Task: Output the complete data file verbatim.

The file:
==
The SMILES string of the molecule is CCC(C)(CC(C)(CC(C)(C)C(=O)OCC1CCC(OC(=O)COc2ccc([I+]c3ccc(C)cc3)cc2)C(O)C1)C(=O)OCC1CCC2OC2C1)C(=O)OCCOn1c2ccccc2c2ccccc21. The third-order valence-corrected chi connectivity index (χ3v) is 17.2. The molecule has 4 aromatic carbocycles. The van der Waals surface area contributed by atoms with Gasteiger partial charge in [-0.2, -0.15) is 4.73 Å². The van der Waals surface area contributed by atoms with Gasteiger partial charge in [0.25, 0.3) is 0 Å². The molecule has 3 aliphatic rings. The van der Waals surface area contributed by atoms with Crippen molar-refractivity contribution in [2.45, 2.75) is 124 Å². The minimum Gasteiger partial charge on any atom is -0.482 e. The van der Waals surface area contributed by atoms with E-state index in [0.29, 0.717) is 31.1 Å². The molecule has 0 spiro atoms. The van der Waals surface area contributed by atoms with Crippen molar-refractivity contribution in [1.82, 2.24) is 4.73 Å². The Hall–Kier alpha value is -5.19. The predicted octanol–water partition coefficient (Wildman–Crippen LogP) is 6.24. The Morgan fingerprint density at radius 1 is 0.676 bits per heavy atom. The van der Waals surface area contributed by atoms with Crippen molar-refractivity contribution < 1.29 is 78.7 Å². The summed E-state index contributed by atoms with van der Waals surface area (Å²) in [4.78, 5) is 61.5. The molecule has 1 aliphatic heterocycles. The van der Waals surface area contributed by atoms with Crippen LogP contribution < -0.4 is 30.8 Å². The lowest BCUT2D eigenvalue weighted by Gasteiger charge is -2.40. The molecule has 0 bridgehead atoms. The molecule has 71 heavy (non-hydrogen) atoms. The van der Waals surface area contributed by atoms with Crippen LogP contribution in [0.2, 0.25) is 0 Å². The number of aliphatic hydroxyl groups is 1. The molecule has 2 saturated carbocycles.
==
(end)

The SMILES string of the molecule is CCC(C)(CC(C)(CC(C)(C)C(=O)OCC1CCC(OC(=O)COc2ccc([I+]c3ccc(C)cc3)cc2)C(O)C1)C(=O)OCC1CCC2OC2C1)C(=O)OCCOn1c2ccccc2c2ccccc21. The third-order valence-corrected chi connectivity index (χ3v) is 17.2. The molecule has 4 aromatic carbocycles. The van der Waals surface area contributed by atoms with Gasteiger partial charge in [-0.2, -0.15) is 4.73 Å². The van der Waals surface area contributed by atoms with Gasteiger partial charge in [0.25, 0.3) is 0 Å². The molecule has 3 aliphatic rings. The van der Waals surface area contributed by atoms with Crippen molar-refractivity contribution in [2.45, 2.75) is 124 Å². The minimum Gasteiger partial charge on any atom is -0.482 e. The van der Waals surface area contributed by atoms with E-state index in [0.29, 0.717) is 31.1 Å². The molecule has 0 spiro atoms. The van der Waals surface area contributed by atoms with Crippen molar-refractivity contribution in [1.82, 2.24) is 4.73 Å². The Hall–Kier alpha value is -5.19. The predicted octanol–water partition coefficient (Wildman–Crippen LogP) is 6.24. The Morgan fingerprint density at radius 1 is 0.676 bits per heavy atom. The van der Waals surface area contributed by atoms with Crippen molar-refractivity contribution < 1.29 is 78.7 Å². The summed E-state index contributed by atoms with van der Waals surface area (Å²) in [4.78, 5) is 61.5. The molecule has 1 aliphatic heterocycles. The van der Waals surface area contributed by atoms with Crippen LogP contribution < -0.4 is 30.8 Å². The lowest BCUT2D eigenvalue weighted by Gasteiger charge is -2.40. The molecule has 0 bridgehead atoms. The molecule has 71 heavy (non-hydrogen) atoms. The van der Waals surface area contributed by atoms with Crippen LogP contribution in [0.2, 0.25) is 0 Å². The number of aliphatic hydroxyl groups is 1. The molecule has 2 saturated carbocycles.